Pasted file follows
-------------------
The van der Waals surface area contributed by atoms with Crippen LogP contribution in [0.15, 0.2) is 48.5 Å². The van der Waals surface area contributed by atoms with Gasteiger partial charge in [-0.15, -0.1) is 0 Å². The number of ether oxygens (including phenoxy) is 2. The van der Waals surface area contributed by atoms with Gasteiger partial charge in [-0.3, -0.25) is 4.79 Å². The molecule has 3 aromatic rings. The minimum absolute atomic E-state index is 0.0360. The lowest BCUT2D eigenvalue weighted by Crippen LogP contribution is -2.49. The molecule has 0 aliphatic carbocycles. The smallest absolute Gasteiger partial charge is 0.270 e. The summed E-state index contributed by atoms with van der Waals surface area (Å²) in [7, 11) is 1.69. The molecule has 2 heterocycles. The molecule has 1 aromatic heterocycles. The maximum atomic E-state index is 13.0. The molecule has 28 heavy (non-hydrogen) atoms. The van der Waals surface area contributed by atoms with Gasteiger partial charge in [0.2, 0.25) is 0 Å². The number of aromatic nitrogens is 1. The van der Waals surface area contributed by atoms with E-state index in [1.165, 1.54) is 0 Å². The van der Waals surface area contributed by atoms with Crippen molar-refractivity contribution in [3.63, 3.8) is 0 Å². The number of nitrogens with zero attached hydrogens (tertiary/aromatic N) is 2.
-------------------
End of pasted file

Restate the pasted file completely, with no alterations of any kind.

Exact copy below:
The van der Waals surface area contributed by atoms with Crippen LogP contribution in [0.15, 0.2) is 48.5 Å². The van der Waals surface area contributed by atoms with Gasteiger partial charge in [-0.15, -0.1) is 0 Å². The number of ether oxygens (including phenoxy) is 2. The van der Waals surface area contributed by atoms with Gasteiger partial charge in [-0.3, -0.25) is 4.79 Å². The molecule has 3 aromatic rings. The minimum absolute atomic E-state index is 0.0360. The lowest BCUT2D eigenvalue weighted by Crippen LogP contribution is -2.49. The molecule has 0 aliphatic carbocycles. The smallest absolute Gasteiger partial charge is 0.270 e. The summed E-state index contributed by atoms with van der Waals surface area (Å²) in [7, 11) is 1.69. The molecule has 2 heterocycles. The molecule has 1 aromatic heterocycles. The maximum atomic E-state index is 13.0. The molecule has 28 heavy (non-hydrogen) atoms. The van der Waals surface area contributed by atoms with Gasteiger partial charge in [0.2, 0.25) is 0 Å². The number of aromatic nitrogens is 1. The van der Waals surface area contributed by atoms with E-state index in [1.165, 1.54) is 0 Å². The van der Waals surface area contributed by atoms with Crippen molar-refractivity contribution in [3.63, 3.8) is 0 Å². The number of nitrogens with zero attached hydrogens (tertiary/aromatic N) is 2.